Blackfoot class well received

By Lindsey McDonald

“Are you in interested in Blackfoot? I’m always looking for new recruits,” said Louis Soop to a group of students in MacHall.

A passionate educator, Soop is the instructor of the Introduction to Blackfoot class offered at the University of Calgary.

A painter, traditional dancer, well-known storyteller and instructor of the Blackfoot language, Soop has been active in sharing his knowledge and culture for many years.

Brought up speaking Blackfoot, he learned English only when he entered school.

The Blackfoot First Nation stretches across southern Alberta and Montana. Some linguistic differences exist across the region.

It is estimated there are 8,000 speakers among the 14,000 Blackfoot living in Canada. In the United States there are only about 100 fluent speakers of the language.

“I’m not only teaching the language,” said Soop. “I talk to the students about ceremonies, about traditional activities and storytelling.”

Each class consists of a language lesson as well as a cultural lesson on topics such as songs, drumming and sign language.

In future classes, students will be acting out a traditional story in groups, each student reading a part. History, society and themes of respect and humour are interwoven into the classes.

“I want students to take away expressions that they can use to talk to Blackfoot people, or just for fun with each other,” said Soop.

If the laughter that can be heard echoing from the classroom is any indication, the Blackfoot class is well received, he said.

Third-year linguistics student Kristin Savage is one of the students in Soop’s class.

She said the class is challenging. Savage has been having some difficulty producing some of the sounds but she said the class is beneficial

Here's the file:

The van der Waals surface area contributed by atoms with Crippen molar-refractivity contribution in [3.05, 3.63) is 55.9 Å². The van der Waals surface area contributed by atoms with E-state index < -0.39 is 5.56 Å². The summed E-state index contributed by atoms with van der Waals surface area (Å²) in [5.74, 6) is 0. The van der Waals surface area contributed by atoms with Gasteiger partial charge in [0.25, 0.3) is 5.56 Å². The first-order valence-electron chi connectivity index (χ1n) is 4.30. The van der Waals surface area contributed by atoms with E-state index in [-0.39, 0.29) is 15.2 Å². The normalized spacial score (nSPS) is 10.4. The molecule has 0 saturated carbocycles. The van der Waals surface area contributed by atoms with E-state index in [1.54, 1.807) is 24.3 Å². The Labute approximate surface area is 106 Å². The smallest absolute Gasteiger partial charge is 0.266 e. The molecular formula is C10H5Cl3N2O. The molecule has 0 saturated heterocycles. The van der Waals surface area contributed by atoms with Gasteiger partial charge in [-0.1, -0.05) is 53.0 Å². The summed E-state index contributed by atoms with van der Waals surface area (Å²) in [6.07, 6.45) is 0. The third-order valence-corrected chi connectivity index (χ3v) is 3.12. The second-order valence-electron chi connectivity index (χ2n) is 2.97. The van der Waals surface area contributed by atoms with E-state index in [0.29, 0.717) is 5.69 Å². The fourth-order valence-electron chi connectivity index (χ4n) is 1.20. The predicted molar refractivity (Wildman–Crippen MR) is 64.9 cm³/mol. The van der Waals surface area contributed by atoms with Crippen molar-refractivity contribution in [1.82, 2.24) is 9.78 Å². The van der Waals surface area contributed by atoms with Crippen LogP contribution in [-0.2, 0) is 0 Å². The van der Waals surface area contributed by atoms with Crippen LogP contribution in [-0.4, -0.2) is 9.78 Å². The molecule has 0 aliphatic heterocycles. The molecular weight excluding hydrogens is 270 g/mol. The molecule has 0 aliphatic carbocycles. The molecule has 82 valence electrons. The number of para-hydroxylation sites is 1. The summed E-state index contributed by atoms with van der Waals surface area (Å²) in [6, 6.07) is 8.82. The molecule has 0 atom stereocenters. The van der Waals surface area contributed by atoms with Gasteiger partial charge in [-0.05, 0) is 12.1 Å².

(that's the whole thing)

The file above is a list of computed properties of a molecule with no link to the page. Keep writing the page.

“I think it’s making me grow,” she said.

Savage already speaks several languages, and she chose to study Blackfoot in order to start from the basics and to find some tricks to language learning.

“It’s important that we don’t put less value on a language just because less people speak it,” said Savage.

Soop said learning a language allows people to gain a better understanding of the people’s history and culture.

“It’s like any language. It’s an experience to know how some other people converse, how they talk and some of their ceremonies and history,” said Soop.

Numbers of Blackfoot speakers may be low, but there is currently a youth education program available in schools.

No schools offer Blackfoot immersion in the Calgary area. However, there is an Alberta Education Blackfoot Language and Culture program for kindergarten through grade 12.

As well, the Kainai Board of Education oversees six schools from elementary through high school. Schools in the town of Stand Off, southwest of Lethbridge, are mandated by the Kainai Board of Educaation.

The key objective of the Kainai studies program is “to strengthen the Blackfoot language and increase knowledge of our culture and history,” according to their website.

The Blackfoot alphabet consists of 12 letters and one glottal stop. There are both silent and pronounced combinations of sounds such as ‘wa’. The ‘h’ can be a soft or guttural sound that Soop compares to a gargle.

“I always tell students, if you can gargle, you’ll pass this class for sure,” said Soop.

Although the university is not planning to offer a higher level Blackfoot language class in the future, introductory Blackfoot will likely be offered again in the fall.

“I’m always talking about something humorous. We have a lot of fun,” said Soop.

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